Beckham's World Cup dream ended by torn Achilles tendon
Published 23:17 14/03/10 By Martin Lipton
Devastated David Beckham was left looking at the end of his career last night after his World Cup dream was shattered by a torn achilles tendon.
Beckham collapsed in agony when he went down under no challenge and clutching his left foot in the final minutes of AC Milan's 1-0 win over Chievo.
As a tearful Beckham was carried away on a stretcher, he shouted to the Milan bench: "It's broken, it's broken."
And Milan coach Leonardo confirmed the worst when he disclosed that Beckham had torn the tendon.
Leonardo said: "David felt like he had been shot and all the pleasure at our win has been lost.
"David realised it was serious and told me straight away. But it is a very sad day."
Beckham will fly to Finland today to undergo surgery, according to AC Milan club physician Jean Pierre Meersseman.
He is expected to be out for six months, ruling him out of Fabio Capello's World Cup squad and dealing the England boss another bitter blow.
It was a heartbreaking way for Beckham's second England coming to end, after he had followed Capello's advice and returned to the San Siro for a second loan spell in a bid to earn a place in the World Cup squad.
While last night's game was only the eighth he had started for Milan since returning to Italy, his 25-minute cameo display at Old Trafford last week had served to cement his position as a certainty to be part of the England 23 which will pitch camp in Rustenburg on June 3.
Capello had planned to use Beckham as a 'closing pitcher', looking to use the veteran to see out the final 15 minutes of games when he could utilise his football brain and ball-keeping ability as well as that legendary set-piece delivery.
Beckham had happily accepted his changed position in the England set-up, a far cry from the spell under Sven Goran Eriksson when his dressing room power caused ructions for some of his team-mates.
But that ambition - with Beckham looking to make the five appearances that would have eclipsed Peter Shilton's England World Cup record of 17 games - ended as his body let him down once again - and perhaps for the last time.
And with Beckham turning 35 on May 2, the latest setback may be the final blow and spell the end of his career, certainly on the international stage, where his outfield record of 116 appearances means only Shilton has played more times for England.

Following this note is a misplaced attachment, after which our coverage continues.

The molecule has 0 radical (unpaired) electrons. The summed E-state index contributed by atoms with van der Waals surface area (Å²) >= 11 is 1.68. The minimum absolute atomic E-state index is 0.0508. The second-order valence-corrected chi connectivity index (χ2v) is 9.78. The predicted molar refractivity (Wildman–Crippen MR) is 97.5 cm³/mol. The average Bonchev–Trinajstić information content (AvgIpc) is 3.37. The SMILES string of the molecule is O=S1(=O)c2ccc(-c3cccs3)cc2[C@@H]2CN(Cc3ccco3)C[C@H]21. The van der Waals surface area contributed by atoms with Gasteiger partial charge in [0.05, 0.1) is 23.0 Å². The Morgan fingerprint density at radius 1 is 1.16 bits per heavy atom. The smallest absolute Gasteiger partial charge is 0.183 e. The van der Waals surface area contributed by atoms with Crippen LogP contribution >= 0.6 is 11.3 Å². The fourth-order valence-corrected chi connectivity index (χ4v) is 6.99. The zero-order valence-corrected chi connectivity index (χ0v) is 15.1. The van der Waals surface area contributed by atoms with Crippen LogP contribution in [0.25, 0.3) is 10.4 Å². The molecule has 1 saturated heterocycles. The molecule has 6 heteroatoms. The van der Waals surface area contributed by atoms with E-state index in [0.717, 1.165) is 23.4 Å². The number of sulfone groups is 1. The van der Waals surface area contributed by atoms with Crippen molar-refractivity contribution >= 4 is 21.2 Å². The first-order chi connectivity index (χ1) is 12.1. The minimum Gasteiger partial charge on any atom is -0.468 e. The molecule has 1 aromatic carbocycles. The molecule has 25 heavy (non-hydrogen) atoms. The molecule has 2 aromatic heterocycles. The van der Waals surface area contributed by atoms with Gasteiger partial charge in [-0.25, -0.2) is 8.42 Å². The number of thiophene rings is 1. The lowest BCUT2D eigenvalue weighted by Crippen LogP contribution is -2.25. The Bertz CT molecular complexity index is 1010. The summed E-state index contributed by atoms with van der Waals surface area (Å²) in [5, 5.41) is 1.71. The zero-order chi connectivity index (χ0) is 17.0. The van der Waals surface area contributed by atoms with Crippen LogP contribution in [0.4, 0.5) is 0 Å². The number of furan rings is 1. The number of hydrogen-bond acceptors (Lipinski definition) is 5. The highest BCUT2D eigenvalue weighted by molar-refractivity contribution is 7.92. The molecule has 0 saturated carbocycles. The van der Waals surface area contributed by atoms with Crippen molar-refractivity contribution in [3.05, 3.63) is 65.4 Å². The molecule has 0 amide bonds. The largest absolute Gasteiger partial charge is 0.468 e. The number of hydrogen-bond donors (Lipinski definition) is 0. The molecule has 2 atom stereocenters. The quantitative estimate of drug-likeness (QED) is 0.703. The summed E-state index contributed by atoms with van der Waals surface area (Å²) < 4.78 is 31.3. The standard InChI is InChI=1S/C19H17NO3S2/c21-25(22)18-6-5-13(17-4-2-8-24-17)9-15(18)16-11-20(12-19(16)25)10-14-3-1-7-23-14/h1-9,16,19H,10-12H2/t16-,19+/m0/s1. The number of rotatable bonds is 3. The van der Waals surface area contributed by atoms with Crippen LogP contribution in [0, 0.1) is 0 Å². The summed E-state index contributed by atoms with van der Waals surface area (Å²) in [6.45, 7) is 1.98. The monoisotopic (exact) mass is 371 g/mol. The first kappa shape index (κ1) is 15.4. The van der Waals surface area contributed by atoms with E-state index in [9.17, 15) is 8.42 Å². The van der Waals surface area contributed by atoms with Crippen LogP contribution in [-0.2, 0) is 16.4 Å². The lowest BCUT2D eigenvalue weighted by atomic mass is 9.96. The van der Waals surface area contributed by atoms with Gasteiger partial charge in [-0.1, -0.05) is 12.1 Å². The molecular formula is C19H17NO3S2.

Beckham, of course, has been here before, winning his desperate battle to lead England into the 2002 World Cup after fracturing his left metatarsal in a challenge by Deportivo La Coruna's Argentine defender Aldo Duscher three months before the tournament in the Far East.
Unlike Eriksson, though, Capello has already signaled he has no intention of taking any unfit players to the World Cup, insisting: "We have to make sure we choose the best player and the fittest players. They need to be fit, really fit."
Capello's worst fears were for more injuries, especially with Ashley Cole fighting to recover from a fractured ankle, Aaron Lennon in danger of missing the World Cup with his groin problem, Owen Hargreaves running out of time to return from nearly two years out with knee injuries and the permanent cloud hanging over Rio Ferdinand's back conmplaint.
Now Beckham has landed the Italian with another hammer-blow and probably brought down the curtain on a career that granted him highs and lows in equal measure but never the international success he craved so much.
Leonardo said: "David's injury makes us all feel bad and takes away all the joy of winning the game.
"Straightaway, as soon as he went down on the pitch, he knew it was serious because he heard the tendon tear and felt his muscle rip up.
"We all know the great contribution of David and that he is an amazing guy. It is a massive blow for us and for him."